Sport, Performance-enhancing Drugs, and the Art of Self-imposed Constraints
Journal article, Peer reviewed
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OriginalversjonInternational Journal of Applied Philosophy. 2018, 32, 87-100. 10.5840/ijap2018828102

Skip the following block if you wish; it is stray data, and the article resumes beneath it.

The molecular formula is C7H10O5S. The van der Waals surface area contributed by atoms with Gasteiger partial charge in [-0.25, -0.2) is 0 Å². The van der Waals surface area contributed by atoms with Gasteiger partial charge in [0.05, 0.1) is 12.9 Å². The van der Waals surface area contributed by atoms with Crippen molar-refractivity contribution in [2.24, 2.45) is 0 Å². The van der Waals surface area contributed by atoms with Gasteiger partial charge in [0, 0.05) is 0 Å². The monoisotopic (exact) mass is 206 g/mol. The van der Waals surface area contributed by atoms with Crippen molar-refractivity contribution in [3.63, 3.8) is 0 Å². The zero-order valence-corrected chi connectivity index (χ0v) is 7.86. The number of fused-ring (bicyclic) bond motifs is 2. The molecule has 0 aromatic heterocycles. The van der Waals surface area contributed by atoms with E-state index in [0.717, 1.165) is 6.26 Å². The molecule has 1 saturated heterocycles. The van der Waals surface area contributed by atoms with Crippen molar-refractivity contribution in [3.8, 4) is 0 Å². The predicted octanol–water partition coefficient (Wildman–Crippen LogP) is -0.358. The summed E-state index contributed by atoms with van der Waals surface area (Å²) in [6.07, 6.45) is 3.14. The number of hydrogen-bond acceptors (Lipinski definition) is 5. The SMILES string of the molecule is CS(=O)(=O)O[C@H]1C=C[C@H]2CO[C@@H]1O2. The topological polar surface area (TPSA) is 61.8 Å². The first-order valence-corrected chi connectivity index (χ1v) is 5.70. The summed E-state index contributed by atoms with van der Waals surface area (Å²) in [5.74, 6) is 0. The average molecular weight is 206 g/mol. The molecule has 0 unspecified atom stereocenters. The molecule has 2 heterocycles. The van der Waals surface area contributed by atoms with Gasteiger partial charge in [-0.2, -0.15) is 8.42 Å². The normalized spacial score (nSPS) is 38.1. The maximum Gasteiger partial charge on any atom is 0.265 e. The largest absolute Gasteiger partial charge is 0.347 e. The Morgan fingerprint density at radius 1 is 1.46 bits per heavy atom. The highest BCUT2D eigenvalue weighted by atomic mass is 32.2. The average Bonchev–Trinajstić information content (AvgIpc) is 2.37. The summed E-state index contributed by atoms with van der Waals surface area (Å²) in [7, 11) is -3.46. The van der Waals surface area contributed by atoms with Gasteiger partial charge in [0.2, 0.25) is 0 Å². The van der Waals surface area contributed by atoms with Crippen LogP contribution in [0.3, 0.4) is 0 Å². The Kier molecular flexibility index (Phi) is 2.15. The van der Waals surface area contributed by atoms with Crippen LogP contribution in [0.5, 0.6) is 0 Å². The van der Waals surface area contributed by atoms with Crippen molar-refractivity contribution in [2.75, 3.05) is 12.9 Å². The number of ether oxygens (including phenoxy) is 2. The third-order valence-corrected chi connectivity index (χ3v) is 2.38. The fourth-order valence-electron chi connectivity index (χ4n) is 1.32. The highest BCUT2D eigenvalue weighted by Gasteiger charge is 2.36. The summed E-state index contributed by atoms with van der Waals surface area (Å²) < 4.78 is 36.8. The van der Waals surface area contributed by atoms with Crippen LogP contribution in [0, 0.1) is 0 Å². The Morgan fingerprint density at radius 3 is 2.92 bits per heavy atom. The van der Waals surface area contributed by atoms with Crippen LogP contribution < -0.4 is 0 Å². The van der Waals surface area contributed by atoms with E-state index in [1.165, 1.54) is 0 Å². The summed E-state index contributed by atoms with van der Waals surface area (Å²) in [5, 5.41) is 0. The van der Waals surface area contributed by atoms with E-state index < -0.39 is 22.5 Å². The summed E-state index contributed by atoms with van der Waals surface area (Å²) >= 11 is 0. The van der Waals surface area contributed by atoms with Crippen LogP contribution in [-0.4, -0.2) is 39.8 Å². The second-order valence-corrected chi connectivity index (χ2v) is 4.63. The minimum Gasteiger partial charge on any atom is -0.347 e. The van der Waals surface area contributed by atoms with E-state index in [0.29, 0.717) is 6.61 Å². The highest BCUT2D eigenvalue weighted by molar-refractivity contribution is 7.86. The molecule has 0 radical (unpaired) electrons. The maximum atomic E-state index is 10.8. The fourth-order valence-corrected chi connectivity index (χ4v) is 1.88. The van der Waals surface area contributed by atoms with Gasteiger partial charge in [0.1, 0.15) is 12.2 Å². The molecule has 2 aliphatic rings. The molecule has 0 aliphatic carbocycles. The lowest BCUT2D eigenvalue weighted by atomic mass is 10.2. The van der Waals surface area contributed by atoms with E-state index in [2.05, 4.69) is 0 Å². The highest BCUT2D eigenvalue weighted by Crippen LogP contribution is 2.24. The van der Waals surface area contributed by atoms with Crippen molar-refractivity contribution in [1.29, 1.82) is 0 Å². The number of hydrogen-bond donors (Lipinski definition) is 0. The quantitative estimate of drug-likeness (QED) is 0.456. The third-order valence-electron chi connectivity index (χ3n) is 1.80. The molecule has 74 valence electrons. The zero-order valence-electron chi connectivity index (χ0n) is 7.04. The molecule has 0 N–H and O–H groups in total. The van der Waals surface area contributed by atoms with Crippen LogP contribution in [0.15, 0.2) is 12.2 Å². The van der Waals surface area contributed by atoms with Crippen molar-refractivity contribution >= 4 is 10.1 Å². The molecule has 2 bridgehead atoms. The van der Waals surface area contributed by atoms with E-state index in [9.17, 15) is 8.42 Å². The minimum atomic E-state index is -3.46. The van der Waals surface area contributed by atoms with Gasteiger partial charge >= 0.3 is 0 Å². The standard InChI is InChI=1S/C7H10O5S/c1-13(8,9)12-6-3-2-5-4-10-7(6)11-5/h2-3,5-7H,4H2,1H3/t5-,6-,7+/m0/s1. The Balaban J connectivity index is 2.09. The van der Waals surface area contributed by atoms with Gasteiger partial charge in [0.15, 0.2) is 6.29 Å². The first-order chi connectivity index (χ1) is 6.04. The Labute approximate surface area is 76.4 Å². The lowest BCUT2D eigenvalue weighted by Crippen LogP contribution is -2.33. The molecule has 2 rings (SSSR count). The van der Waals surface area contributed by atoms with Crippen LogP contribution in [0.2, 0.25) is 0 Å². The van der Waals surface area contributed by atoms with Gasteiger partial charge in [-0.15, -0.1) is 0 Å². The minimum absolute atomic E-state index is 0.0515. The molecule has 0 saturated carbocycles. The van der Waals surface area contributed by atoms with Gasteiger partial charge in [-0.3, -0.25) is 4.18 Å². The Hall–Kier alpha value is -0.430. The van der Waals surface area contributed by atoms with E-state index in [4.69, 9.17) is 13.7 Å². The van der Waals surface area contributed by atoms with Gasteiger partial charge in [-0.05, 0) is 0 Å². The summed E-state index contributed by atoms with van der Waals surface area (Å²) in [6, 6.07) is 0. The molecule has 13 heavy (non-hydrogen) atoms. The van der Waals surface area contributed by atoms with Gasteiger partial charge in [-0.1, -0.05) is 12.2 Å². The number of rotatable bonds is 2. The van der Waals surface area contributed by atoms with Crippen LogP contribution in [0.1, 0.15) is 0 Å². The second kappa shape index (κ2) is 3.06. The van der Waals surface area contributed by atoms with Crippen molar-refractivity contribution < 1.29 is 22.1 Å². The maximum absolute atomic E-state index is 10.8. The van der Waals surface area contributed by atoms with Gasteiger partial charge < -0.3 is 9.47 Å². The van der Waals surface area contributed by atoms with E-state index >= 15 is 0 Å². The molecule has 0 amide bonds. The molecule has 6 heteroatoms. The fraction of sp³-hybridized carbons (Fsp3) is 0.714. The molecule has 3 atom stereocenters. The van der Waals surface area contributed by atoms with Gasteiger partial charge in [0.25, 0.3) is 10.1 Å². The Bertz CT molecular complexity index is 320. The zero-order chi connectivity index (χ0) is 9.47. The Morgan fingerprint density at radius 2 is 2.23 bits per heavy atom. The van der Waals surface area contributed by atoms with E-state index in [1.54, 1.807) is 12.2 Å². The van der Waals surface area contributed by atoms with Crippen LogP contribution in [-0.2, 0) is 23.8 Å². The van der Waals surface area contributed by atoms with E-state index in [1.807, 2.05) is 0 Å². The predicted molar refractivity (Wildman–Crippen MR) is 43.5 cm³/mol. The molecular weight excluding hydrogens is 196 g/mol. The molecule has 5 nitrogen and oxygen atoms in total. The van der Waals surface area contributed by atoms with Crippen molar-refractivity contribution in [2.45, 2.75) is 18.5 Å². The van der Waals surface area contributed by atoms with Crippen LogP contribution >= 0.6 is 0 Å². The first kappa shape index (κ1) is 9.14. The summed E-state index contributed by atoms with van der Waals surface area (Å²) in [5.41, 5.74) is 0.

Should the use of performance-enhancing drugs (PED) be banned in sport? A proper response to this question depends upon ideas of the meaning and value of sport. To a certain extent, sport is associated with ideal values such as equality of opportunity, fair play, performance and progress. PED-use is considered contrary to sport. On the other hand, critics see sport as an expression of non-sustainable and competitive individualism that threatens human welfare and development. PED-use is considered a logical consequence of sport values. I challenge both views as simplistic and inadequate. I develop what I refer to as the normative structure of sport consisting of self-imposed constraints at three levels: in the formal rules, in norms for fair play, and in the interpretation of athletic excellence as a morally relevant instantiation of human excellence. I argue that the question of a ban on PED should be discussed at the third level and depends upon interpretations of athletic excellence as a form of human excellence. I conclude that, in the current situation of elite sport, proponents of a ban on PED seem to have the strongest arguments.
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